Dáil Éireann - Volume 459 - 14 December, 1995

Written Answers. - Social Welfare Benefits.

126. Mr. J. Walsh asked the Minister for Social Welfare if his attention has been drawn to the substantial loss of [1884] income suffered by Irish citizens in receipt of United Kingdom pensions; and the steps, if any, he will take to remedy the situation. [19034/95]

Minister for Social Welfare (Proinsias De Rossa): Exchange rates can fluctuate frequently. In view of this and the fact that a considerable number of Irish non-contributory pensioners are in receipt of British pensions, it would not be practicable to reassess entitlement to old age non-contributory pension each time currency exchange rates move. A realistic approach for resolving this problem has therefore been adopted by my Department. When calculating means based upon EU pensions, the Department employs an exchange rate mechanism used within the EU in relation to certain social security transactions between member states.

Any person in receipt of a United Kingdom retirement pension whose means have changed as a result of the change in value of sterling may be entitled to an old age non-contributory pension from my Department provided their means do not exceed IR£66 per week. A United Kingdom pensioner already in receipt of an old age non-contributory pension and whose means have reduced as a result is entitled to request a review of his or her means assessment at any time.

People in receipt of United Kingdom pensions, who, for instance, may be waiting for the non-contributory old age pension application to be processed, who are experiencing difficulty as a result of their income falling below the appropriate rate of supplementary welfare allowance for their family size should also contact the community welfare officer at their local health centre.

While I have no plans to change the current arrangements, the position is being kept under review.

127. Mr. N. Ahern asked the Minister for Social Welfare if he will amend the regulations in relation to the granting of free travel companion passes in order to allow an entitlement to such passes [1885] when the pensioner reaches 85 or 90 years of age, particularly having regard to a person (details supplied) in Dublin 9, who is 91 years of age and requires a companion pass for her 61 year old daughter. [19068/95]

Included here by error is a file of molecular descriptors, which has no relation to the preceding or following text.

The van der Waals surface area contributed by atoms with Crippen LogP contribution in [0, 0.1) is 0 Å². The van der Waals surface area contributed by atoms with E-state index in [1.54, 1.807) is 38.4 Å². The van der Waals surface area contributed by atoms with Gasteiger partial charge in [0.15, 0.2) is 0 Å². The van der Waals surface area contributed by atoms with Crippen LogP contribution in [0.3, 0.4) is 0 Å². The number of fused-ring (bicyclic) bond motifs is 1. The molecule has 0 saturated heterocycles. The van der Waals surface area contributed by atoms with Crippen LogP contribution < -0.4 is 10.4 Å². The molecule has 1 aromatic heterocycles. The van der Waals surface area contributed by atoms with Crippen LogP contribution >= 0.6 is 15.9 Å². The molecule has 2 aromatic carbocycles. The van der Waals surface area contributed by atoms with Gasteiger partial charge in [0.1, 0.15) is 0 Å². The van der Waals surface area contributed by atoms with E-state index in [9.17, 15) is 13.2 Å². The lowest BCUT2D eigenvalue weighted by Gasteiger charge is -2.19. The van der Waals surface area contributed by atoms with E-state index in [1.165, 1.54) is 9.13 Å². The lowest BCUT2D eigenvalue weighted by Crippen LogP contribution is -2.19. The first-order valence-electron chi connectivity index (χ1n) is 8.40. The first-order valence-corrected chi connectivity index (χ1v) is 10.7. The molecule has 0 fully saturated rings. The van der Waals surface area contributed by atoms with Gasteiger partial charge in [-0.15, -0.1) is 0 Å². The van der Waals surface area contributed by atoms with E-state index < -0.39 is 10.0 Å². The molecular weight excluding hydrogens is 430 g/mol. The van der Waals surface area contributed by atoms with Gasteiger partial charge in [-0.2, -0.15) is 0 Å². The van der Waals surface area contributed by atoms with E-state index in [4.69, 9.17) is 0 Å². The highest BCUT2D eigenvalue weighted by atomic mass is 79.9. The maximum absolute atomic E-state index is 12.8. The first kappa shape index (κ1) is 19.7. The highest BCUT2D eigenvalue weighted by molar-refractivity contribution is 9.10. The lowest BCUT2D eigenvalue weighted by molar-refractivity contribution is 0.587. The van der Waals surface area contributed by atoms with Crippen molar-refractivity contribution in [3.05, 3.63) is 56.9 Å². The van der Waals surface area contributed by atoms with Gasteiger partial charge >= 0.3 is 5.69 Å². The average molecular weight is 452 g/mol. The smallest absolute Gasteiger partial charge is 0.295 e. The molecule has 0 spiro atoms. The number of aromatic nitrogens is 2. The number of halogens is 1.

Minister for Social Welfare (Proinsias De Rossa): The free travel companion pass is a variation on the free travel pass which allows certain incapacitated people, who are medically unfit to travel alone, to be accompanied free of charge by a person 16 years of age or over when travelling. The categories eligible for the free travel companion pass include recipients of blind person's pension, recipients of invalidity pension medically certified as being permanently wheelchair bound and recipients of disabled person's maintenance allowance medically certified as being unfit to travel alone.

The pensioner referred to by the Deputy is in receipt of a survivor's contributory pension which is not a qualifying payment for the purposes of the free travel companion pass. Her daughter is, in fact, 65 years of age and in receipt of a retirement pension. She will qualify for a free travel pass in her own right next April.

The question of extending the scope of the free travel companion pass to additional categories by reference to age as suggested by the Deputy is a matter for consideration in the light of available resources.

128. Mr. J. Walsh asked the Minister for Social Welfare the plans, if any, he has to extend the carers' allowance to an additional category of social welfare recipients under 66 years of age; and if he will make a statement on the matter. [19098/95]

Minister for Social Welfare (Proinsias De Rossa): The carer's allowance is payable to people who provide elderly or incapacitated persons with full-time care and attention and whose incomes fall below certain limits.

The categories of carers under 66 [1886] years of age already covered by the scheme include those in receipt of an invalidity pension, a blind person's pension, a retirement pension where there is a transfer from invalidity pension at age 65, a disabled person's maintenance allowance, a social security pension from another EU country or a country with which Ireland has a bilateral social security agreement and those getting an occupational pension.

The question of further extending the range of categories covered by the carer's allowance where the recipients are aged under 66 would have cost implications which would have to be considered in a budgetary context.